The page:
Saloon-bar singer Freddie gets very angry whenever boyfriend Blackie seems to be playing around. She always packs a six-shooter, so this is bad news for anything that happens to be in the ... See full summary »
Set at the turn of the century, smooth talking con man Eddie Johnson weasels his way into a job at friend and rival Joe Rocco's Coney Island night spot. Eddie meets the club's star ... See full summary »
Betty Grable and Dan Dailey are a married song and dance team who cannot have children. The movie follows the travails as they try and adopt and keep the kids they adopt while performing on their TV show.
In the late 1800s, Miss Pilgrim, a young stenographer, or typewriter, becomes the first female employee at a Boston shipping office. Although the men object to her at first, she soon charms... See full summary »
Broadway partners Vicky Lane and Dan Christy have a tiff over Christy's womanizing. Jealous Vicky takes up with her old flame and former dance partner, Victor Price, and Dan's career takes ... See full summary »
Delilah Lee is the star of husband Jeff Ames' Broadway show when she starts to suspect he has been exchanging more than contracts with the show's vampish backer. Alimony and amnesia become the order of the day.
Song-and-dance girls Curly and Stormy Tornado hide out with the guys at Bristol College when they know they can identify the killer of a fellow performer at their San Francisco cabaret. But they rather stand out in their stage costumes and soon all sorts of trouble is heading their way. The fact that Curly has been hypnotised doesn't help. Written by
Jeremy Perkins <firstname.lastname@example.org>
The part of Curly was adapted by Nunnally Johnson for Marilyn Monroe, who was placed on suspension by Twentieth Century-Fox for refusing the assignment. During the next year, Miss Monroe would live in Manhattan, studying with Lee Strasberg at the Actors Studio. When Marilyn and Fox came to terms, she returned to Hollywood to star as fame-obsessed Cherie in Bus Stop (1956). See more »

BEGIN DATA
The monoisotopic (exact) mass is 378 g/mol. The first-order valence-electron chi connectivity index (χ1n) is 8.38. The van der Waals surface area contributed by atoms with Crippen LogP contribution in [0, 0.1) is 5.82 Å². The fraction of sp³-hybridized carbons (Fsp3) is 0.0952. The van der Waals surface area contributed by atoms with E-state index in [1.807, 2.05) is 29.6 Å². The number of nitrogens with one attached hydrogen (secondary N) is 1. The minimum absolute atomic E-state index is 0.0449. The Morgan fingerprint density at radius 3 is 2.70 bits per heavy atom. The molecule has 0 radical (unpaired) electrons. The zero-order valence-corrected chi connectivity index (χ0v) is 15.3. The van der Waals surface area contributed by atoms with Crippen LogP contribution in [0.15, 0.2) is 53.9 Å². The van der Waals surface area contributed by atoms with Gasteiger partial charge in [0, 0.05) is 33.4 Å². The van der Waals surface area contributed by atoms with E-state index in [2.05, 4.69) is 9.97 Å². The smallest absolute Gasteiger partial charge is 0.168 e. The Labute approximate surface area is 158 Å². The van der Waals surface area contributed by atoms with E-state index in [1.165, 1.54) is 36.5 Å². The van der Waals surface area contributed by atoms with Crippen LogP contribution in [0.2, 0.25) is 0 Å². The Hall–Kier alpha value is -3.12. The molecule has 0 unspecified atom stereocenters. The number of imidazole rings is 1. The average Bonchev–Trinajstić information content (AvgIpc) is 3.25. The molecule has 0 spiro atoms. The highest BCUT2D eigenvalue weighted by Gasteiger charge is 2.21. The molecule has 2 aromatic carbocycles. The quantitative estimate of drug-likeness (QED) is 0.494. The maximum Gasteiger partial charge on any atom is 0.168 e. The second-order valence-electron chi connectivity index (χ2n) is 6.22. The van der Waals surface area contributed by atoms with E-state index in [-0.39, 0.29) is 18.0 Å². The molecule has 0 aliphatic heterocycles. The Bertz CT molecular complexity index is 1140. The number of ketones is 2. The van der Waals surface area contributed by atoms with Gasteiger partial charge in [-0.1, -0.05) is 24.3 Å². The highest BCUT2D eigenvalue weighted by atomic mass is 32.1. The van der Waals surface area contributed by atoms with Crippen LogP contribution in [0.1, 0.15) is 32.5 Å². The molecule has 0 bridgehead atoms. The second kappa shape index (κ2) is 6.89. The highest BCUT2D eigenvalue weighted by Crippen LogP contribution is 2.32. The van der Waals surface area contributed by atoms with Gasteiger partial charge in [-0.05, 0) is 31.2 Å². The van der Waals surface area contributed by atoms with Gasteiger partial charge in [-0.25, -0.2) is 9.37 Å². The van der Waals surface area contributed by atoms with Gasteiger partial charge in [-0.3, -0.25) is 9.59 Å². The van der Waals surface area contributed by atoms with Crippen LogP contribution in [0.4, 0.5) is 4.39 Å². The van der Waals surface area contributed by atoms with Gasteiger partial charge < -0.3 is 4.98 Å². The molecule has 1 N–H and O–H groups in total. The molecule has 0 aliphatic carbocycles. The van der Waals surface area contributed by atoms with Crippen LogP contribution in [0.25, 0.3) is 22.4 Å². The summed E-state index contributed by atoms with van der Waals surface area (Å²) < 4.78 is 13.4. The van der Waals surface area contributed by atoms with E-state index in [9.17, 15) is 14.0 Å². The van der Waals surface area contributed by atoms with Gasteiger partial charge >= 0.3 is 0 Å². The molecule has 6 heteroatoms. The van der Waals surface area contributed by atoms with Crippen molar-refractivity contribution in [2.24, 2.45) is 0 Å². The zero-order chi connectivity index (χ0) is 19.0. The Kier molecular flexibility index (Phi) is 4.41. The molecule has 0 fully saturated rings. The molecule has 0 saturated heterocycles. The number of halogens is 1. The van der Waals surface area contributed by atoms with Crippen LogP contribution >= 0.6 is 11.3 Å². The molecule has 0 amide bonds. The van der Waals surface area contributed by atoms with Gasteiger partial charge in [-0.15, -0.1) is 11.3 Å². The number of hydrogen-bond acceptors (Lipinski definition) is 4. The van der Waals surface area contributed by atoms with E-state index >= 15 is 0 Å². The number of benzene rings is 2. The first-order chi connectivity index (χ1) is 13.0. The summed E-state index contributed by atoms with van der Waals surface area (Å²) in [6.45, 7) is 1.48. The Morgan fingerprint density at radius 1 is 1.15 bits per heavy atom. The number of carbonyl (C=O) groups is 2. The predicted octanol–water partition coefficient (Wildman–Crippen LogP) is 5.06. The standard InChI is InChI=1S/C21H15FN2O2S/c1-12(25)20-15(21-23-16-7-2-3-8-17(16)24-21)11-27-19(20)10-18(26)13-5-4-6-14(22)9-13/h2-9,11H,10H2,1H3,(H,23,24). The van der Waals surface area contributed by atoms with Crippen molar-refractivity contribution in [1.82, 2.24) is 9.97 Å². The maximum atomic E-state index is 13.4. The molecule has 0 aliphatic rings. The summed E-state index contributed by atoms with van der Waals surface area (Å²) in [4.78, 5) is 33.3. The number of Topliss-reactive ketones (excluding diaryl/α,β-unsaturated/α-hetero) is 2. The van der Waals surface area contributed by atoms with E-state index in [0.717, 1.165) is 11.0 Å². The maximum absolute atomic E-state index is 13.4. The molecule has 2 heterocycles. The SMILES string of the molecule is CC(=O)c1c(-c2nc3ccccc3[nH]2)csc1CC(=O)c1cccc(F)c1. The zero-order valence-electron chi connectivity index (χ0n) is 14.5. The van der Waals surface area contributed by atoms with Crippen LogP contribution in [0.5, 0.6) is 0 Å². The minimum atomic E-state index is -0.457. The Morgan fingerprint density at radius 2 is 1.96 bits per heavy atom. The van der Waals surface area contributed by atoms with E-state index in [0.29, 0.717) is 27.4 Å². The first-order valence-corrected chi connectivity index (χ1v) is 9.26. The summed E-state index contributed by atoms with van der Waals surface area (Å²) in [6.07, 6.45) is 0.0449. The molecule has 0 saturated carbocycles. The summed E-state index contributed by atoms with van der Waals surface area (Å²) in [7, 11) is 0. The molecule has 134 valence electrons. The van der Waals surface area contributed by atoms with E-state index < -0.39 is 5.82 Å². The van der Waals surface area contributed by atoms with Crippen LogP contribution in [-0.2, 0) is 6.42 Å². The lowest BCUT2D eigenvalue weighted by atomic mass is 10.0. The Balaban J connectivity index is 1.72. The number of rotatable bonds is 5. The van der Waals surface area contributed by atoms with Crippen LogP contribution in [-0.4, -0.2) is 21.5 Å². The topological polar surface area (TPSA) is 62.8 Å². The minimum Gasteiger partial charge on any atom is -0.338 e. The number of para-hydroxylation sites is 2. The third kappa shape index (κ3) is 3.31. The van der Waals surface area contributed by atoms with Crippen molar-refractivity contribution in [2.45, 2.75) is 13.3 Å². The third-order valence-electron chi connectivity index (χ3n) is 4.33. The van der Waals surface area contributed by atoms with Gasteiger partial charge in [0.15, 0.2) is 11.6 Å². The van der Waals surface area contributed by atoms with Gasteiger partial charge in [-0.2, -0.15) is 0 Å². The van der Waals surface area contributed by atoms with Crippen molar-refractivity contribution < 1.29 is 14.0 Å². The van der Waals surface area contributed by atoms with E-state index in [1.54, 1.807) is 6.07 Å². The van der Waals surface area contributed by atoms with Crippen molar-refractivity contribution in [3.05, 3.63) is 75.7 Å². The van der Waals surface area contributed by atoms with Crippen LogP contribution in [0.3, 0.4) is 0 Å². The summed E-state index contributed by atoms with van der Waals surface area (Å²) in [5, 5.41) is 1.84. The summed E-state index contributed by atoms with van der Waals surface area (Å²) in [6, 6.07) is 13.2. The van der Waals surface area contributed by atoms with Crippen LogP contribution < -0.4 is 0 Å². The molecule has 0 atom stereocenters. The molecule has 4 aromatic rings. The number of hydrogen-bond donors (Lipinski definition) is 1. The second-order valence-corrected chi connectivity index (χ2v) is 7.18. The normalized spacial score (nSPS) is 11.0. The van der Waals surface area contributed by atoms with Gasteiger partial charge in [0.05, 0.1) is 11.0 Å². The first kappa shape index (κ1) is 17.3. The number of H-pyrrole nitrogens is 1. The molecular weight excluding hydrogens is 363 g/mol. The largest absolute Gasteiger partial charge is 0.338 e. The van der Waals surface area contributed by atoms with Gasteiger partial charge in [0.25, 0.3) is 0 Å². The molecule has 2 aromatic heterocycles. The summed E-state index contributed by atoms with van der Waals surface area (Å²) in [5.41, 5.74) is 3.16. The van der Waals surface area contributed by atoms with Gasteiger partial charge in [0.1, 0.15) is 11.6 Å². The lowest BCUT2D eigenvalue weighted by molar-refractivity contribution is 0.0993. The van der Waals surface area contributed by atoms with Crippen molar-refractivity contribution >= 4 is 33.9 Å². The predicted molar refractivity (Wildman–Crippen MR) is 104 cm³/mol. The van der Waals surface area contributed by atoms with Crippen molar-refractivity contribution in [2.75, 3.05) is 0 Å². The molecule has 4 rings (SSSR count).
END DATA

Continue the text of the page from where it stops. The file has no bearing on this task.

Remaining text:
You're still a pupil?
Well what kind of a for-crying-out-loud kind of school could you be in?
This one, Bristol College.
This is a college?
Well, of course, what did you think it was?
I think you better let me outta here. I had all the college boys I want on Saturday nights thank you... tanked up on the two dollar gin.
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How to Be Very, Very Popular- Is Anything But *1/2
The film starts off as if I was seeing "Some Like it Hot" years before. Two strip-tease dancers witness the shooting death of a Chinese stripper on stage and are pursued by police and the killer alike. Sounds funny and promising but the film soon falls into a trap of utter stupidity.
Bette Grable (too old for the part) and Sheree North are the two fleeing strippers who wind up in a college dormitory and cause mayhem there. North is accidentally hypnotized by Tommy Noonan and spends much of the picture in a hypnotic state. How fortunate for her.
There are two really good performances here by Charles Coburn, as the college dean, more interested in the college getting money than actually providing education and Alice Pearce, as a wacky housemother in the school.
Fred Clark, as the millionaire father, who doesn't know that his son, Orson Bean, has been expelled is given the part of the guy getting hit over the head as he is confused with the killer. Rhys Williams gets the same treatment as North's father.
Bette Grable plays Stormy Tornado. Stormy? This storm blew out to sea. Big-time.
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